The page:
Brick from the Guignard plant were used in many of Columbia’s historic buildings, including the Confederate Printing Plant at the corner of Gervais and Huger Streets.
James Sanders Guignard (1780–1856), grandson of a French immigrant to Charleston, began making brick along the Congaree River near Columbia in 1803, first for personal use, then for commercial purposes under the name Guignard Brick Works. Brick from the Guignard plant were used in many of Columbia’s historic buildings, including the Confederate Printing Plant at the corner of Gervais and Huger Streets.
During the Civil War, the brick plant fell into disuse. In 1886 Gabriel Alexander Guignard, great-grandson of James Sanders Guignard, moved to the Columbia area from his parents’ home near Springfield to revive the brick operation. He mined clay extensively from alluvial deposits along the west bank of the Congaree River southward to the Cayce granite quarry and eventually to the vicinity of Congaree Creek. He installed a private rail line to bring the clay to the plant, which was then located south of the Gervais Street–Meeting Street bridge.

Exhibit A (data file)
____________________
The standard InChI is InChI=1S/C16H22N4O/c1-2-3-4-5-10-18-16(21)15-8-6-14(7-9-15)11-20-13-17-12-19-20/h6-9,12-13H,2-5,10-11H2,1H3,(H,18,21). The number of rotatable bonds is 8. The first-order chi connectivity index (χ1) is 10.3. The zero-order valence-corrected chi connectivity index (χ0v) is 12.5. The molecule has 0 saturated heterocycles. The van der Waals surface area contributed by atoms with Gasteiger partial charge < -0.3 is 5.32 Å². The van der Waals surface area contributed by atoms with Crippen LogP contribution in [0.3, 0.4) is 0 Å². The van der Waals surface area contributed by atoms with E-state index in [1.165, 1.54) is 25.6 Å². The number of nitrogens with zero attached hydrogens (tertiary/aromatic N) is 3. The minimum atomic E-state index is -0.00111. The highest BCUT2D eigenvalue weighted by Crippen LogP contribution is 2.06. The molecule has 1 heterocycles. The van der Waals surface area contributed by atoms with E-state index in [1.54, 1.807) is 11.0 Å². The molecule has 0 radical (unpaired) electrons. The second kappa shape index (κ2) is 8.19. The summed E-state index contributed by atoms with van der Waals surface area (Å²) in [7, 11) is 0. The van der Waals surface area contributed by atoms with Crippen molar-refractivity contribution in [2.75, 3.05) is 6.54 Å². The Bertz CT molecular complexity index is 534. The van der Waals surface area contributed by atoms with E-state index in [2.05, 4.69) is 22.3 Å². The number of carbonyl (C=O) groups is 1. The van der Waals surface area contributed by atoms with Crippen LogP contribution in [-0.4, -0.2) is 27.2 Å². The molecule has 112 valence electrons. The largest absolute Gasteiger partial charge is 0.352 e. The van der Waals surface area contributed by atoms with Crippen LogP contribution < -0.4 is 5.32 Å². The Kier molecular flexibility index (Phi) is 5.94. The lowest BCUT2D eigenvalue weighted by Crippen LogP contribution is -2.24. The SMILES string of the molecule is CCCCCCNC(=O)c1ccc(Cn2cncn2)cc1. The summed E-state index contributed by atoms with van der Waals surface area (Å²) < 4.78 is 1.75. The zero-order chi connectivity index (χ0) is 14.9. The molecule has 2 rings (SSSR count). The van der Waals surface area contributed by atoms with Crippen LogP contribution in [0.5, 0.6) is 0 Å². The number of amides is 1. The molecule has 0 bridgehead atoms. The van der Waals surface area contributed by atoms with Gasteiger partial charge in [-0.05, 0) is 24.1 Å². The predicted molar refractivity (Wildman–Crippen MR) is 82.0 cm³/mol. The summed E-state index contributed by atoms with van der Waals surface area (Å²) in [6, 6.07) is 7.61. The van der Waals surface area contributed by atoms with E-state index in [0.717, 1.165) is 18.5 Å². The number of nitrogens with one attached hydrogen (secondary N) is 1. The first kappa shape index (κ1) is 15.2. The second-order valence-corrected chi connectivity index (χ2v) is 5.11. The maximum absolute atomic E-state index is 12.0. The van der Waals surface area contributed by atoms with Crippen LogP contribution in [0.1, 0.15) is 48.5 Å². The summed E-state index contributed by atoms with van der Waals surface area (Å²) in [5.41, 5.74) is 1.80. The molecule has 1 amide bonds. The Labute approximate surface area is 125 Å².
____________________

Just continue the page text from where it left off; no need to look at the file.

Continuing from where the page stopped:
After Gabriel Alexander Guignard’s death in 1926, the brick operation was managed by his brother Christopher Gadsden Guignard and sister Susan Richardson Guignard. In 1956 the Guignard family sold a substantial interest in the company to a group of local investors.
In 1974 Guignard Brick Works was sold to the Merry Brothers Company of Augusta, Georgia, which continued to use the Guignard name. At the time of Merry Brothers’ acquisition, the operation was moved from the banks of the river to a new plant near U.S. Highway 1 and Interstate 20 east of Lexington, as clay was no longer readily available at the riverfront site, and the equipment there was outdated. Eventually the Merry Brothers Company itself was sold, and the Lexington operation became a part of Boral Brick. The site of the old plant on the west bank of the Congaree River became an apartment complex, though the beehive firing kilns still stand.